What is Energy Digitalization?

Digitalization is the process by which ICT solutions permeate into the entire economy and daily life. This advent has brought reams of data, leaps forward in data analytics, and higher levels of interconnectivity between people, devices, and machines than ever before.

There is an enormous opportunity to transform society into a more digital, intuitive world, but as the population grows and technology innovates further, energy consumption is rising accordingly.

The world will consume approximately 580 million terajoules of energy in 2022, or about the equivalent of 13.9 billion tons of oil equivalents. While renewable energy is getting cheaper and investment is growing at a rapid pace, it still pales when compared to the world’s reliance on fossil fuels.

In order to help facilitate a more rapid transition and change to cleaner energies and optimize humankind’s current use, the energy sector needs to modernize.

Enter energy digitalization.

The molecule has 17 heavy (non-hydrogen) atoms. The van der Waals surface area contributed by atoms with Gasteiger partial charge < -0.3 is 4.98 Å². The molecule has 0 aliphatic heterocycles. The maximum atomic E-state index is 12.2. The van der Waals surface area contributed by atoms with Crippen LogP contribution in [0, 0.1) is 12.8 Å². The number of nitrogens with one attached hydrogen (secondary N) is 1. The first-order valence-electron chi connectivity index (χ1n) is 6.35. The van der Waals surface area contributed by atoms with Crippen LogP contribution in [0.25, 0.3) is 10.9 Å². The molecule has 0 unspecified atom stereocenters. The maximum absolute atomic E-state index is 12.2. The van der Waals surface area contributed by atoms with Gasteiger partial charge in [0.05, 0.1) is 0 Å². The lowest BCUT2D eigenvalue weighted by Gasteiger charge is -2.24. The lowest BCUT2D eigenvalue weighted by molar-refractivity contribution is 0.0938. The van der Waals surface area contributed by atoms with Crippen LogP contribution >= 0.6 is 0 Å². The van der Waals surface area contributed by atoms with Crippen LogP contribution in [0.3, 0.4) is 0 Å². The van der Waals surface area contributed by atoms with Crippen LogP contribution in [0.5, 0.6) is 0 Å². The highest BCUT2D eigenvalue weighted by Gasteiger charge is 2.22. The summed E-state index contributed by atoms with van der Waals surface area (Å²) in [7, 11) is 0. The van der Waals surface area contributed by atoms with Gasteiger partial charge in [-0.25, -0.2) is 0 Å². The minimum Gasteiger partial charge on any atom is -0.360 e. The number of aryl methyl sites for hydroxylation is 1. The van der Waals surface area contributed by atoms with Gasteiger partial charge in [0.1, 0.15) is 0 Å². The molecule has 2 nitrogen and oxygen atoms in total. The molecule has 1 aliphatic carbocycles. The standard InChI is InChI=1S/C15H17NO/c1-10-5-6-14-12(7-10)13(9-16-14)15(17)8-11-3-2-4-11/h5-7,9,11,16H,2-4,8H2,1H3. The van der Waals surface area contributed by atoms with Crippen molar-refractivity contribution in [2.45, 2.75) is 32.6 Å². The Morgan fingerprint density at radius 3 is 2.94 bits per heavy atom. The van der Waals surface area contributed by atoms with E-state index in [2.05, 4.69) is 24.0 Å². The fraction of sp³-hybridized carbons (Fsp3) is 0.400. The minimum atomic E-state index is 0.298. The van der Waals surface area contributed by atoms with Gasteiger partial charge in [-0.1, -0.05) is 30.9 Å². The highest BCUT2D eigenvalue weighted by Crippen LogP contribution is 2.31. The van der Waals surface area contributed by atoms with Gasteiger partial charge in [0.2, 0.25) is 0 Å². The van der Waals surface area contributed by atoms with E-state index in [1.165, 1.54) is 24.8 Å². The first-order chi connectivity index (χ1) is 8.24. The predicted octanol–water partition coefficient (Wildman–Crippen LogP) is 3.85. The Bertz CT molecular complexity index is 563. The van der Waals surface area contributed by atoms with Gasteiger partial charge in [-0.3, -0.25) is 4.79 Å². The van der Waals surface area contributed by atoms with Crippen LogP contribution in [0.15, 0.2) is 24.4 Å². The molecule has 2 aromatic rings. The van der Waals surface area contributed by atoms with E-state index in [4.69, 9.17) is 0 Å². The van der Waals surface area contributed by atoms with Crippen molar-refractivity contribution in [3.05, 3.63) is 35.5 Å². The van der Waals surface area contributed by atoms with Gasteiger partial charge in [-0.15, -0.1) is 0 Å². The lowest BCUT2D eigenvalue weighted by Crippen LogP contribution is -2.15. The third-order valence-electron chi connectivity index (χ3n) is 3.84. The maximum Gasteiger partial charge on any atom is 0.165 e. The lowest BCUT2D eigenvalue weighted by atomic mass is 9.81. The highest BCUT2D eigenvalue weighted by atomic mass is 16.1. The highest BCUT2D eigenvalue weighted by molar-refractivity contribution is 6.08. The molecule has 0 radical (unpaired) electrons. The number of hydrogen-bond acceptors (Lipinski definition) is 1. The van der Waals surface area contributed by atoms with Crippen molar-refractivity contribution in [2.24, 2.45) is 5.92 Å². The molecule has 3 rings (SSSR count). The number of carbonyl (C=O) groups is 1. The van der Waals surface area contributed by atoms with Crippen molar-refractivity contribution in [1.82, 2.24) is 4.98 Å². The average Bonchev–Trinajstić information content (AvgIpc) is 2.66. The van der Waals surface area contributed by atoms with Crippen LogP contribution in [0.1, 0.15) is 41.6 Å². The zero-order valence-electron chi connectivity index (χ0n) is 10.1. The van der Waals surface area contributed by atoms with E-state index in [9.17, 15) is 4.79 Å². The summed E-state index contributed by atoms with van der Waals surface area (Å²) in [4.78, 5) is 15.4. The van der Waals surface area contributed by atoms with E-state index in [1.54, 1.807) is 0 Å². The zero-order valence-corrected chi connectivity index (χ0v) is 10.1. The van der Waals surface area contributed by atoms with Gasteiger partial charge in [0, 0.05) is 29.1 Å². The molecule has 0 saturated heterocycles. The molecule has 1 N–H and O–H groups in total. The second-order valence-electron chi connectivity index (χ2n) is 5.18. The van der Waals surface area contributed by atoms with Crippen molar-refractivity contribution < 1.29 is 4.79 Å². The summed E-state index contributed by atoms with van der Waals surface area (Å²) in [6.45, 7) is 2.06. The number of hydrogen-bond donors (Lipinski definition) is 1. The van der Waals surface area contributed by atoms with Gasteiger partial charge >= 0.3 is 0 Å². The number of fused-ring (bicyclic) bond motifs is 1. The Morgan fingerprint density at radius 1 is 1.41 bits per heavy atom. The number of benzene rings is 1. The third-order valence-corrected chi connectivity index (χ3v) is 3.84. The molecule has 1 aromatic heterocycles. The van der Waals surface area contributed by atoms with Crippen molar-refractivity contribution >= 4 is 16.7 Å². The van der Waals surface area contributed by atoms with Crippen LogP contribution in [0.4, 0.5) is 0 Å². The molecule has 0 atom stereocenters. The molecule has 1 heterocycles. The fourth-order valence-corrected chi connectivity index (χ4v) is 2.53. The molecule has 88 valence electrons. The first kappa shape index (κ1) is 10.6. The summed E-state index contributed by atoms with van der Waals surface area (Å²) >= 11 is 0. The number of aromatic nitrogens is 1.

What is energy digitalization?

Source: International Energy Agency

There is a digital transformation in the energy industry taking place. As the industrial, commercial, and private sectors come to terms with the reality that how we source and use energy needs to change, digital technologies will lead the way in finding ways to be more efficient with their consumption.

Energy digitalization is the transformation of the energy sector and energy use in general from traditional manual and binary processes to intelligent remote controls, monitoring, and management.

These digital energy transformations will take static data like utility bills and turn them into actionable insights with that information to reduce energy costs and identify peak usage times to control energy network load. It can also help providers make better, data-centered business decisions and shift their business model according to these insights.

The key to energy digitalization is the introduction of communications equipment and capabilities to analog machinery. From remote monitoring to predictive maintenance and threshold alerts and even remotely controlling assets remotely from an office, these technologies have a wealth of potential.

For telecom and data center operators and service providers using these facilities, they need to determine where their energy pain points lie to stop wasteful energy spending. This includes energy assets operating improperly or when unneeded, wasted power, and which sites are polluting the most, among other energy KPIs.